1944 - Among the logs reported during the year: ZNR-Aden and Vichy Radio (Jan. 29); Radio Dakar (Feb. 12); HH2S-Haiti, R. Martinique (Feb. 19); HH3W-Haiti, SBT-Sweden (Mar. 4); Kahuku-Hawaii (Mar. 11); XGOY (Mar. 25); ICA-Italy, R. Shonan-Singapore, Lawrenceville-NJ (Apr. 8); ABSIE, PIRM-Manila (May 20); Podebrady and Prague (June 17); Soldatensender Mittlemeer (July 15); Rabat and Bratislava (Aug. 19). There were also reports of the widely-heard west coast Press Wireless-broadcast station KROJ (Jan. 15, May 20, Sep. 9). The club's coverage of SW ended with the Sep. 9 column, wherein the club's action in dropping SW in favor of all BCB was explained.
International DXers Alliance
1939 - Charles A. Morrison was the key man in the International DXers Alliance, which was founded in 1932. The bulletin, which was usually published monthly except July, was called the Globe Circler, and covered shortwave broadcast and broadcast band DXing. There was also a breaking news "Stop Press Sheet," which we have included for months where we have them. Among the highlights of the 1939 bulletins: Jan., R. Guadeloupe, the several Panamanian shortwavers, a Colombian list, the then-new Norway station, and various shortwave outlets in Spain and India; Feb., Chilean and Venezuelan stations; March, R. Experimental Tirana (Albania), Deutsche Freiheitsender, and South American expeditions; April, new Venezuelan SW frequencies, the status of "Bohemia" (Czechoslovakia), Turkey; May, stations of the Dominican Republic, special broadcasts from Hungary, South African call letters; June, coverage of stations in Cuba, Mexico, tests from Switzerland, PK6XX (Dutch New Guinea); August, Spatari-language programs from Guatemala, Australian and Venezuelan stations, fire in Schwarzenburg (also Sept.), French Indochina (also Nov.); Sept., new U.S. call letters, tests from R. Luxembourg (also Oct.), the situation in Iraq; Oct., the Australian Aerial Medical Service; Nov., Paris Mondial (France); Dec., Philippines. All issues, for this and subsequent years, had extensive coverage of the many shortwave broadcasters in the U.S. (including the "ultra-highs" and early FM), and the many stations in China.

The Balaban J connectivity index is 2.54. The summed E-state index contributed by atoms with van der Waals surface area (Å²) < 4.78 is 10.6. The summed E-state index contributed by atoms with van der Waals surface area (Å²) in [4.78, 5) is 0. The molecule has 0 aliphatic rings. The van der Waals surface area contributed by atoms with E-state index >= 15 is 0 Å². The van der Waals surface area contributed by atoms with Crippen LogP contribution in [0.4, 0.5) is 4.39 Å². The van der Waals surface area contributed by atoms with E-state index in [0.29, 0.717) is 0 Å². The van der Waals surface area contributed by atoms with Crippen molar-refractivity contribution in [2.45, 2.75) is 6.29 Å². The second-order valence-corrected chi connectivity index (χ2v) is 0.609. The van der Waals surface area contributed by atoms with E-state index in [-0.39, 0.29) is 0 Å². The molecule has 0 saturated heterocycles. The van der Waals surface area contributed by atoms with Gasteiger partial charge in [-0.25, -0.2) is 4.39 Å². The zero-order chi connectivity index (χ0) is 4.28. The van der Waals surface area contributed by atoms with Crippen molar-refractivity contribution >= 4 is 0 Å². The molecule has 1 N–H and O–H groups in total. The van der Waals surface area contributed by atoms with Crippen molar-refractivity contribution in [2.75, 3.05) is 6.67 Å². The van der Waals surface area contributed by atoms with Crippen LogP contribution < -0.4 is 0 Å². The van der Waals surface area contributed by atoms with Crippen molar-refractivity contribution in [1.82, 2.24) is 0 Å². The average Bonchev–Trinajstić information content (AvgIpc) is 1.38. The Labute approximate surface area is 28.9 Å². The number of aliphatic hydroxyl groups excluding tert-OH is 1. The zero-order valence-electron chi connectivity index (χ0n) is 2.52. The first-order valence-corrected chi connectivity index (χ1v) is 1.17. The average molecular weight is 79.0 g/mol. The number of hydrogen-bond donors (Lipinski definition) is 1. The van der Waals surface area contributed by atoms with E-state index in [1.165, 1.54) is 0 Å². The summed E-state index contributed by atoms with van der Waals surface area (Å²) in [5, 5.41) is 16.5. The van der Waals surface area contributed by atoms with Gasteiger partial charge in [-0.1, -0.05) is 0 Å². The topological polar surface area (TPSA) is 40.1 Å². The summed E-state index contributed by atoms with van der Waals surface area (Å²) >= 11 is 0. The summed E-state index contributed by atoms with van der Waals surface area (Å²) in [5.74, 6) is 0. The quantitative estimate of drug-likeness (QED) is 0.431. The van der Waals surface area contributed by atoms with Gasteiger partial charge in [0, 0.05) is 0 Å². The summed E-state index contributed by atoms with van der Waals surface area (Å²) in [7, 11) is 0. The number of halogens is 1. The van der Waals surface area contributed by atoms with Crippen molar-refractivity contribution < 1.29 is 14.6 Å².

1940 - Amateur coverage replaced the broadcast band in the bulletin; and most bulletin covers showed the times and frequencies for war news from various capitals. Highlights: Jan., the Byrd expedition (also later months), Berlin, Sweden, U.S.S.R., Philippines; Feb., Colombians and Venezuelans, France, Mozambique (also March), Australia; March, Mexico, Burma, Thailand; April, Jamaica, Nicaragua, Ecuador, Finland, anti-Nazi "La Vie de la France," Germany, Italy, Angola, Egypt, expanded broadcasts from Japan; May, Canada, Ecuador, Uruguay, new R. Andorra, post-invasion news from Denmark, Norway off after German seizure; June, French "La Voix de la Paix," New British Broadcasting Station (under Germany; also later months), Greece, Eddie Startz silent (Holland), French Morocco (also Sept.); August, Paris Mondial off after the fall of Paris, "The American Hour" from Italy, a new station in Iran; Sept., Colombia, Ecuador (HCJB), Peru; Oct., Dutch Guiana, revisions of BBC transmissions, Philippines program for North America; Nov., new Canadian station, El Salvador, Belgian Congo, Senegal, New Caledonia; Dec., Revolutionary Station of Europe, and French Equatorial Africa (then-new R. Brazzaville).